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NxStage System One home dialysis
- Source agency:
- Date of Submission:
- Date of Printing:
- This report is work in progress and should not be used for external distribution without permission from the originating agency. Users should be aware that reports are based on information available at the time of research and often on a limited literature search.
Technology, Company & Licensing
- Technology name:
- NxStage System One
- Technology - description:
The portable and self contained NxStage System One allows home-based haemodialysis. The NxStage System One is the size of a computer monitor and weighs approximately 30 kg. The unit does not need the water supply modifications that other home haemodialysis units require as it uses bagged sterile dialysate fluid. Alternatively, with accessories, the NxStage System One can produce dyalysate fluid from purified tap water. The unit is also portable allowing dialysis outside of the home. This device may improve the quality of life of haemodialysis patients.
- Company or developer:
- NxStage Medical
- Reason for database entry:
This device may improve the quality of life of haemodialysis patients.
- Technology - stage in early warning process:
- Technology - stage of development:
- Licensing, reimbursement and other approval:
- FDA approval
- Technology - type(s):
- Technology - use(s):
Patient Indication & Setting
- Patient indications:
Patients waiting for kidney transplantation who require regular dialysis.
- Disease description and associated mortality and morbidity:
Chronic kidney disease is a major burden to the Australian healthcare system and is rapidly increasing in its prevalence. In Australia one in three people are at risk of developing chronic kidney disease (CKD), with one in seven having CKD and one in 1,400 requiring dialysis or a kidney transplant. CKD is the 7th highest cause of death in Australia. The need for dialysis is increasing within the Australian population due to the increasing incidence of diabetes and the ageing population. Over 25 years Australian population growth has been less than 40 per cent yet the need for dialysis and kidney transplants has increased 400 per cent. In 2006 there were 9,182 dialysis patients in Australia (Kerr et al 2008). In 2005 around 13 per cent (800) of haemodialysis patients dialysed at home (KHA 2005). It is estimated that the current cost of providing dialysis for one patient for a year costs AUD$60,000. Including transplants the cost of end stage kidney disease is estimated to be at least AUD$570 million annually (KHA 2006b; KHA 2006a).
- Number of Patients:
- In 2006 there were 9,182 dialysis patients in Australia (Kerr et al 2008). In 2005 around 13 per cent (800) of haemodialysis patients dialysed at home (KHA 2005).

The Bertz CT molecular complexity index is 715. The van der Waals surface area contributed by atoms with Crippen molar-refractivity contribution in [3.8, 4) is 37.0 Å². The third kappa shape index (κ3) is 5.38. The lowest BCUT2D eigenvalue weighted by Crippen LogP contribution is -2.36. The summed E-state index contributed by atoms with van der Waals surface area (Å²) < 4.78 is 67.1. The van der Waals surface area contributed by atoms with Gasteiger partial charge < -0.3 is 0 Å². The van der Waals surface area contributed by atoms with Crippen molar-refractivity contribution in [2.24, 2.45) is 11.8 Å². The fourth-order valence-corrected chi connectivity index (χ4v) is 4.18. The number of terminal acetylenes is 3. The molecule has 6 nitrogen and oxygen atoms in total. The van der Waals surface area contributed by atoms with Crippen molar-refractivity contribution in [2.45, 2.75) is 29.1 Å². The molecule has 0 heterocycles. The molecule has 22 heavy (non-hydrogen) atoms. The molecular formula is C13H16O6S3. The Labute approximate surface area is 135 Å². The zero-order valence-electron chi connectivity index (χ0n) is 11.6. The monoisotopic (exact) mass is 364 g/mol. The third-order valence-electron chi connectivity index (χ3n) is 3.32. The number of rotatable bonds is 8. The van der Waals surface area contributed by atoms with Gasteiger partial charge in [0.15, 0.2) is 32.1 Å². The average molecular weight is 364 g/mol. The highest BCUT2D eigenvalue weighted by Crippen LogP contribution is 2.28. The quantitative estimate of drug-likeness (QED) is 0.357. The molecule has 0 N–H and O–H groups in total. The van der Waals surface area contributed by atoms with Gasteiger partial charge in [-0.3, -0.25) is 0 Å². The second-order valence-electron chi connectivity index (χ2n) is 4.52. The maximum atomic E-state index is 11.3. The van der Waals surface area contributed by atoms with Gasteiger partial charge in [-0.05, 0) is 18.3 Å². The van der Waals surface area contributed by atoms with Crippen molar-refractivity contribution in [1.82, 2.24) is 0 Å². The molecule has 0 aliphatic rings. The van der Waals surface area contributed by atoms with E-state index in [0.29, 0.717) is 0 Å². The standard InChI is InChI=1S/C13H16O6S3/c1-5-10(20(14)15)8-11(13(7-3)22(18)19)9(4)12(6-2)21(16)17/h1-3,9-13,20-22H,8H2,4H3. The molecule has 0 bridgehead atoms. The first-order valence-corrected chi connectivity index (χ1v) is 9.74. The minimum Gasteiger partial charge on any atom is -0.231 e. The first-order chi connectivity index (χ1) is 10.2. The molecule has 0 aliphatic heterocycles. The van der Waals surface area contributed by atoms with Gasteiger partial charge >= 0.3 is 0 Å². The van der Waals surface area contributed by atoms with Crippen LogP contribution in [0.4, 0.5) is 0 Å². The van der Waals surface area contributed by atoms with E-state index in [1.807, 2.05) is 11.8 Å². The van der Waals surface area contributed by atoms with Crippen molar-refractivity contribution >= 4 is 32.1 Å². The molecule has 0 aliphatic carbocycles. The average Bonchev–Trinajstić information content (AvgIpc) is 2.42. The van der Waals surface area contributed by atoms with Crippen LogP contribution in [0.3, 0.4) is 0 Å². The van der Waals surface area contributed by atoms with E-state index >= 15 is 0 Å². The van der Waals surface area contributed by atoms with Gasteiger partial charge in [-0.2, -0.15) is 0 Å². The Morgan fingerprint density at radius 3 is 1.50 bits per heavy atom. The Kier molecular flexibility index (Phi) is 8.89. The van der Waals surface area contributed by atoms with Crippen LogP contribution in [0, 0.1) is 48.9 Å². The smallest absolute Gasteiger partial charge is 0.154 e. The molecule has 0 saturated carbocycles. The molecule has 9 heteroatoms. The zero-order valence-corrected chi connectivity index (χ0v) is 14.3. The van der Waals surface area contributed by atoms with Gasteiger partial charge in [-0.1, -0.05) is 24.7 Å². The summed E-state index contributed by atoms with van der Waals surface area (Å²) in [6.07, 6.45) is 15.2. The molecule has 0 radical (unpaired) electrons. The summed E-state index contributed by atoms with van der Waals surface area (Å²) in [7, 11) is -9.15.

- Technology - specialities(s):
- Renal disease & urology
- Technology - setting(s):
- Community and primary care
- Setting - further information:
- Alternative and/or complementary technology:
- Additive and substitution
- Current Technology:
Despite Australia and New Zealand having the highest rates of home dialysis in the world, the majority of dialysis is still centre (hospital or clinic) based (Agar 2008). It is increasingly recognised that centre based haemodialysis is not the optimum patient management strategy regarding both health outcomes and patient survival times (ANZDATA 2006). It is currently thought that the optimum strategy for maximal health and lifespan is nocturnal haemodialysis where the patient has haemodialysis more frequently and for longer periods (8 hours a night up to 6 or 7 times a week). This increased frequency and duration paradigm has been shown to be associated with decreases in mortality and RRT associated morbidity such as cardiovascular disease (Masterson 2008).
- Health Impact:
There was no evidence found to indicate the diffusion of this device into the Australian market.
- Cost, infrastructure and economic consequences:
The manufacturer of the NxStage System One was contacted for pricing on the device but no information was forthcoming at the time of publication. No research literature examined the costs associated with NxStage System One utilisation.
- Ethical, social, legal, political and cultural impact:
No issues were identified/raised in the sources examined.
Evidence & Policy
- Clinical evidence and safety:
A study of 19 patients assessed the basic markers of haemodialysis for patients using the NxStage System One and reported that greater than 85 per cent achieved recommended urea clearance. Medications for secondary complications of chronic kidney disease (high blood pressure, anaemia) were reduced in more than 50 per cent of patients. Patients reported increased energy, appetite, sleep quality and fewer symptoms when treated with the NxStage System One (Floramo 2006) (Level III-3 Intervention evidence).